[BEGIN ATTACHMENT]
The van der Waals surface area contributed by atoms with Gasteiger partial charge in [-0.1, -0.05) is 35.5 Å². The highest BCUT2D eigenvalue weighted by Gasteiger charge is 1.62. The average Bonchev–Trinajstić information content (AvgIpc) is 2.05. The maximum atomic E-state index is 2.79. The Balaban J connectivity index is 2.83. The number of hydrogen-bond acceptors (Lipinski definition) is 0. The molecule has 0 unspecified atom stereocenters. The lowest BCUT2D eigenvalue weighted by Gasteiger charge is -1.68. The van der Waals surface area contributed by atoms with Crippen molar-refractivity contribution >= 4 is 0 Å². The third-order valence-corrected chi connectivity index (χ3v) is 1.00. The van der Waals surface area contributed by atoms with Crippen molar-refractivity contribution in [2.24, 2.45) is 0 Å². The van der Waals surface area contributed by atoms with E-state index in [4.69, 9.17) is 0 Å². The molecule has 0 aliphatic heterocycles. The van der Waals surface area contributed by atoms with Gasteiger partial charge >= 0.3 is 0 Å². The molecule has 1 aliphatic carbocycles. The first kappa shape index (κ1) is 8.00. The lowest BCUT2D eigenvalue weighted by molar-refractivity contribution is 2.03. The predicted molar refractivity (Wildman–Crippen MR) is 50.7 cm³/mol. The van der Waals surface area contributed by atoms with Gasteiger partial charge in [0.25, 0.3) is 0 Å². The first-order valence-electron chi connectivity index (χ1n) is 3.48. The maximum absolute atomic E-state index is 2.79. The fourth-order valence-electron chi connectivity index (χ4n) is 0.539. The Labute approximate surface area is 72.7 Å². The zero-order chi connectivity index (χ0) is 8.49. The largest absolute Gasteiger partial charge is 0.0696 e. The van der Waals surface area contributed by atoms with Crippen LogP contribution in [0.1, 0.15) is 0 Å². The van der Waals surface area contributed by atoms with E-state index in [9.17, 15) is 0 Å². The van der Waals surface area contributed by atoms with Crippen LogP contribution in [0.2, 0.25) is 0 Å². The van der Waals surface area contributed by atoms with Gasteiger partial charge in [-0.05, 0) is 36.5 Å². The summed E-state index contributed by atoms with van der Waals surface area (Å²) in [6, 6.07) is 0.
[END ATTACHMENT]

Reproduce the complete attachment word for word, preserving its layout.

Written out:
The van der Waals surface area contributed by atoms with Gasteiger partial charge in [-0.1, -0.05) is 35.5 Å². The highest BCUT2D eigenvalue weighted by Gasteiger charge is 1.62. The average Bonchev–Trinajstić information content (AvgIpc) is 2.05. The maximum atomic E-state index is 2.79. The Balaban J connectivity index is 2.83. The number of hydrogen-bond acceptors (Lipinski definition) is 0. The molecule has 0 unspecified atom stereocenters. The lowest BCUT2D eigenvalue weighted by Gasteiger charge is -1.68. The van der Waals surface area contributed by atoms with Crippen molar-refractivity contribution >= 4 is 0 Å². The third-order valence-corrected chi connectivity index (χ3v) is 1.00. The van der Waals surface area contributed by atoms with Crippen molar-refractivity contribution in [2.24, 2.45) is 0 Å². The van der Waals surface area contributed by atoms with E-state index in [4.69, 9.17) is 0 Å². The molecule has 0 aliphatic heterocycles. The van der Waals surface area contributed by atoms with Gasteiger partial charge >= 0.3 is 0 Å². The molecule has 1 aliphatic carbocycles. The first kappa shape index (κ1) is 8.00. The lowest BCUT2D eigenvalue weighted by molar-refractivity contribution is 2.03. The predicted molar refractivity (Wildman–Crippen MR) is 50.7 cm³/mol. The van der Waals surface area contributed by atoms with Gasteiger partial charge in [0.25, 0.3) is 0 Å². The first-order valence-electron chi connectivity index (χ1n) is 3.48. The maximum absolute atomic E-state index is 2.79. The fourth-order valence-electron chi connectivity index (χ4n) is 0.539. The Labute approximate surface area is 72.7 Å². The zero-order chi connectivity index (χ0) is 8.49. The largest absolute Gasteiger partial charge is 0.0696 e. The van der Waals surface area contributed by atoms with Crippen LogP contribution in [0.1, 0.15) is 0 Å². The van der Waals surface area contributed by atoms with E-state index in [9.17, 15) is 0 Å². The van der Waals surface area contributed by atoms with Crippen LogP contribution in [0.2, 0.25) is 0 Å². The van der Waals surface area contributed by atoms with Gasteiger partial charge in [-0.05, 0) is 36.5 Å². The summed E-state index contributed by atoms with van der Waals surface area (Å²) in [6, 6.07) is 0.